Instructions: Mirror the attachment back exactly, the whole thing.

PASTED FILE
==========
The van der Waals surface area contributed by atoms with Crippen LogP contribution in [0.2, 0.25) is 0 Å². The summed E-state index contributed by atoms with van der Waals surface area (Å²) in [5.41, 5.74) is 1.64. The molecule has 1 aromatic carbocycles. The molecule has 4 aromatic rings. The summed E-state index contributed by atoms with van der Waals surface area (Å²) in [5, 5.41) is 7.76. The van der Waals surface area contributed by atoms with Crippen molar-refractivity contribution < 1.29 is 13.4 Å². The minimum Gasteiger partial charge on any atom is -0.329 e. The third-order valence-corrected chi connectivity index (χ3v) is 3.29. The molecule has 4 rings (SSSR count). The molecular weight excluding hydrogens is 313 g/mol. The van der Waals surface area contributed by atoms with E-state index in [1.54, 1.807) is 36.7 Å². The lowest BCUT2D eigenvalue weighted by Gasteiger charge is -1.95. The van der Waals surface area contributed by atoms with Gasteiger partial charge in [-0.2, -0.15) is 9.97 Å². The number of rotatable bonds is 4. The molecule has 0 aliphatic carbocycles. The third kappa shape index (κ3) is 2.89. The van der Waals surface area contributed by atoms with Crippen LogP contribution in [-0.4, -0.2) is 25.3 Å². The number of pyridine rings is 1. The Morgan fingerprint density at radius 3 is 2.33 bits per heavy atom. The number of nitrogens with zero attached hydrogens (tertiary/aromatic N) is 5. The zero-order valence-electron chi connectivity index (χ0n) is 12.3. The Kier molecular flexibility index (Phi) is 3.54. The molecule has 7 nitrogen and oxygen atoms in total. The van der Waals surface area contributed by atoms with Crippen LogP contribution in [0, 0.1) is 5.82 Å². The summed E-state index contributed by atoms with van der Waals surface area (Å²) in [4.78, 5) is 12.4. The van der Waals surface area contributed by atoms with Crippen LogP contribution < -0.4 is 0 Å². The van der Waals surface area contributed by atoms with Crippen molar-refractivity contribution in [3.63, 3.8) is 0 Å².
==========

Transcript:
The van der Waals surface area contributed by atoms with Crippen LogP contribution in [0.2, 0.25) is 0 Å². The summed E-state index contributed by atoms with van der Waals surface area (Å²) in [5.41, 5.74) is 1.64. The molecule has 1 aromatic carbocycles. The molecule has 4 aromatic rings. The summed E-state index contributed by atoms with van der Waals surface area (Å²) in [5, 5.41) is 7.76. The van der Waals surface area contributed by atoms with Crippen molar-refractivity contribution < 1.29 is 13.4 Å². The minimum Gasteiger partial charge on any atom is -0.329 e. The third-order valence-corrected chi connectivity index (χ3v) is 3.29. The molecule has 4 rings (SSSR count). The molecular weight excluding hydrogens is 313 g/mol. The van der Waals surface area contributed by atoms with E-state index in [1.54, 1.807) is 36.7 Å². The lowest BCUT2D eigenvalue weighted by Gasteiger charge is -1.95. The van der Waals surface area contributed by atoms with Gasteiger partial charge in [-0.2, -0.15) is 9.97 Å². The number of rotatable bonds is 4. The molecule has 0 aliphatic carbocycles. The third kappa shape index (κ3) is 2.89. The van der Waals surface area contributed by atoms with Crippen LogP contribution in [-0.4, -0.2) is 25.3 Å². The number of pyridine rings is 1. The Morgan fingerprint density at radius 3 is 2.33 bits per heavy atom. The number of nitrogens with zero attached hydrogens (tertiary/aromatic N) is 5. The zero-order valence-electron chi connectivity index (χ0n) is 12.3. The Kier molecular flexibility index (Phi) is 3.54. The molecule has 7 nitrogen and oxygen atoms in total. The van der Waals surface area contributed by atoms with Crippen LogP contribution in [0, 0.1) is 5.82 Å². The summed E-state index contributed by atoms with van der Waals surface area (Å²) in [4.78, 5) is 12.4. The van der Waals surface area contributed by atoms with Crippen LogP contribution < -0.4 is 0 Å². The van der Waals surface area contributed by atoms with Crippen molar-refractivity contribution in [3.63, 3.8) is 0 Å².